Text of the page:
Absolutely. As welcome as these announcements are, the problem of programming these architectures efficiently and with a reasonable effort remains a major concern in the computer industry. I do not see much breakthroughs there...
It is a great news that AMD has comeup with a new hardware platform for the chips used in pcs. It has to compete with Intel and Microsoft implementations.
The previous history says that AMD is not being able to successful in getting the market acceptance against Intel, and it is not being able to beat the competition.
Lets hope that this time the history will not get repeated and the society will get something that will reduce the prices of the PC such that PCs will get widely accepted in the average house hold and education sector.
We wish all the best to AMD.
But you are forgetting that Intel charges 3 times the price on the higher end chips.
Even if AMD were to JUST come to parity with Intel it would mean that Intel's profits would tank.
AMD/ATI already has the full package with a GOOD graphics base, Intel has a long way to go to get there.
I don't see AMD "bulldozing" Intel; even if the performance of these new chips surpasses Intel's best, it's not likely to be by a large margin as when the Athlon 64 was up against the Pentium 4 architecture, and Intel has plenty of resources to fight back. What it might mean (assuming that AMD's chips deliver on their promise) is that AMD will have a product line that can face Intel on equal terms throughout the performance spectrum, instead of being limited to the low end (and low margin) part of the business. That will improve their profitability, and thus their prospects for long-term survival.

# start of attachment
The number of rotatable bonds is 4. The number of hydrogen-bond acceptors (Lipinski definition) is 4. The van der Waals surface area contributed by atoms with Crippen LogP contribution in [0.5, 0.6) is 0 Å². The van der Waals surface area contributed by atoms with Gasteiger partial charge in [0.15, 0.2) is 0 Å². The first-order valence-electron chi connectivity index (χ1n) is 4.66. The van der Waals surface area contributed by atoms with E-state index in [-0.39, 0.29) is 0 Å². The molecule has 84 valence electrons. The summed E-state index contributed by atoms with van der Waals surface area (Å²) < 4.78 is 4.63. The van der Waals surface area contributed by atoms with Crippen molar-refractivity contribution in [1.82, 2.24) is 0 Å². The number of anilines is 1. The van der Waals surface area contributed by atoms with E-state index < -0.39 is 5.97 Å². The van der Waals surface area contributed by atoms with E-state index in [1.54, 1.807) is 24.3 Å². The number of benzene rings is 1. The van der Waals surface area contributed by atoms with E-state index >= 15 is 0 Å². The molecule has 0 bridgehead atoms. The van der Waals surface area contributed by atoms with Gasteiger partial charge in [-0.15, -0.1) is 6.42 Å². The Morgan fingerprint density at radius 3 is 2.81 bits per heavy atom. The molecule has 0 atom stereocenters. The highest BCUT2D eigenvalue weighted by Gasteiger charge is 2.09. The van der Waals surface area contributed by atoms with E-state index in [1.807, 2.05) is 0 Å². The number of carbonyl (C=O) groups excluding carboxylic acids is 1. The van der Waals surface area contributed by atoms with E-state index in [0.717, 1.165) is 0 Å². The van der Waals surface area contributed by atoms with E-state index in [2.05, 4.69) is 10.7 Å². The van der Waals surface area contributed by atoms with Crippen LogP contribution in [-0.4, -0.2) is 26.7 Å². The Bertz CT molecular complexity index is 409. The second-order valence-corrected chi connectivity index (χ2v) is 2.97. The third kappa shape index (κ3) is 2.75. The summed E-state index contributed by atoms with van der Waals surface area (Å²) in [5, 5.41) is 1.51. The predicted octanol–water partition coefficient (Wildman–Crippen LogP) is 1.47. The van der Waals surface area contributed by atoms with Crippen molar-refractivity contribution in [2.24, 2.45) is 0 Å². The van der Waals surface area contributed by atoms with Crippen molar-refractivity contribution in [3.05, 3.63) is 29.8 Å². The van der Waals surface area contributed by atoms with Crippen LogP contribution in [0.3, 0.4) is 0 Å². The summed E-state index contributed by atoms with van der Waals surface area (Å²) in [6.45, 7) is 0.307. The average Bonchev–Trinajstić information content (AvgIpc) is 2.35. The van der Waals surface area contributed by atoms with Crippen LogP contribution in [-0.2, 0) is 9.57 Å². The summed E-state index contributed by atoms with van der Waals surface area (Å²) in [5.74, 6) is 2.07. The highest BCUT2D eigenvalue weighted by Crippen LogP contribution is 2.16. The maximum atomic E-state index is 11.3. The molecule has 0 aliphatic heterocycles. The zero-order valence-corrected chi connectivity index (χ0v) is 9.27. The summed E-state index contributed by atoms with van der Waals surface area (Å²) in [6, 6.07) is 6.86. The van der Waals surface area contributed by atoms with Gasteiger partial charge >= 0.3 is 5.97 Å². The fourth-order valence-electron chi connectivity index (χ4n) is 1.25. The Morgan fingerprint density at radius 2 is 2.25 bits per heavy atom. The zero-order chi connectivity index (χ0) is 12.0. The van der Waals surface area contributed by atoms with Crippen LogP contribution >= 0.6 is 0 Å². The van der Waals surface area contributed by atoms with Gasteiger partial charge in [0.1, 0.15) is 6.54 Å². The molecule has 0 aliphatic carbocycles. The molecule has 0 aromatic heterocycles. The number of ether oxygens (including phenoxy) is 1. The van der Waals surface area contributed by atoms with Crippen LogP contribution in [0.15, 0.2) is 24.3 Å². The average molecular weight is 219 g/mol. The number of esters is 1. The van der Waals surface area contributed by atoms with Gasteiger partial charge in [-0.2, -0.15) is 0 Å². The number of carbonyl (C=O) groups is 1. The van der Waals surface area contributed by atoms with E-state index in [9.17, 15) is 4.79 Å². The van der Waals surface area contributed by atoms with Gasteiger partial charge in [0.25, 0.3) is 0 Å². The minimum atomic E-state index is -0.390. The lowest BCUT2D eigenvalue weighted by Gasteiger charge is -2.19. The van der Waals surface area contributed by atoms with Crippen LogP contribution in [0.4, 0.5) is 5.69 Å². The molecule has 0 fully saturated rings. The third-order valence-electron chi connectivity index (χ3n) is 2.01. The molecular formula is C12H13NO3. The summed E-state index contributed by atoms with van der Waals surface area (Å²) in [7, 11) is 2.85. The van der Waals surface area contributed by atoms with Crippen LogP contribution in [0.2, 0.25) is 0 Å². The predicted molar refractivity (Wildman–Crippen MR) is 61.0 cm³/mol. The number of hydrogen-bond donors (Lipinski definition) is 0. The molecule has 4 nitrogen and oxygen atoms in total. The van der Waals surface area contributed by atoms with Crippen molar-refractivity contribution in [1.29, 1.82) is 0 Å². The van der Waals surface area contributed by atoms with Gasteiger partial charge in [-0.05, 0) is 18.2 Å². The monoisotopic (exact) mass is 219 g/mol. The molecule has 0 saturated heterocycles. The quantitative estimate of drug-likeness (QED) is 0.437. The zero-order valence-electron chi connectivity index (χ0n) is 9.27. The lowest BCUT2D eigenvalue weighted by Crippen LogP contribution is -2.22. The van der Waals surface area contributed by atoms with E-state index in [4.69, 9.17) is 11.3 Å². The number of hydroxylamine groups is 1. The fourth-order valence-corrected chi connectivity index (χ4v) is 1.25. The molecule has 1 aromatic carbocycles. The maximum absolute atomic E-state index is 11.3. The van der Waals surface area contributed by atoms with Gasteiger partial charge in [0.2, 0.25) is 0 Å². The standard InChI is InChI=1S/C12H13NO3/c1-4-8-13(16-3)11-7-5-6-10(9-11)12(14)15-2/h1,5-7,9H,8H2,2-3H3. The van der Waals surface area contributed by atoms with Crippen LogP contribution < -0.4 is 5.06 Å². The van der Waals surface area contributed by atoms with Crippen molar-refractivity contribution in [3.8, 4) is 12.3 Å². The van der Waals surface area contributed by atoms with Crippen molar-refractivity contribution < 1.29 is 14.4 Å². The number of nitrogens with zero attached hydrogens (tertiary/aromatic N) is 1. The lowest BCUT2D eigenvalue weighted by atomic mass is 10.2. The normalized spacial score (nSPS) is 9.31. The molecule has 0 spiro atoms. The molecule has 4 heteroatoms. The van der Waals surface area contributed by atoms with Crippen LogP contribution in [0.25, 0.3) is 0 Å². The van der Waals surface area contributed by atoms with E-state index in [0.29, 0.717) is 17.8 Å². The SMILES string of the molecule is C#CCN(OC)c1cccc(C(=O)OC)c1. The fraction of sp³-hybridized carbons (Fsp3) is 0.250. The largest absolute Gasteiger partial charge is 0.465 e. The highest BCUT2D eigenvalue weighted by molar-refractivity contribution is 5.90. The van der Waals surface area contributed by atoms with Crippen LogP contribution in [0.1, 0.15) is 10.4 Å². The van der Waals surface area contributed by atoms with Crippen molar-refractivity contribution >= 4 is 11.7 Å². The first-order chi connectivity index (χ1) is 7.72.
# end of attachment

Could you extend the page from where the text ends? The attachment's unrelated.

The extended operating temperature is an interesting point. The higher-end (Core i7, Core2) Intel CPUs are not available in the colder temperature range (down to -40 C or -55 C). Only the lower-end Atom is available in this temperature range. Wonder if AMD could differentiate themselves here. (Or if they, like Intel, don't really care about the relatively low-volume military/industrial segment).
What are the engineering and design challenges in creating successful IoT devices? These devices are usually small, resource-constrained electronics designed to sense, collect, send, and/or interpret data. Some of the devices need to be smart enough to act upon data in real time, 24/7. Are the design challenges the same as with embedded systems, but with a little developer- and IT-skills added in? What do engineers need to know? Rick Merritt talks with two experts about the tools and best options for designing IoT devices in 2016. Specifically the guests will discuss sensors, security, and lessons from IoT deployments.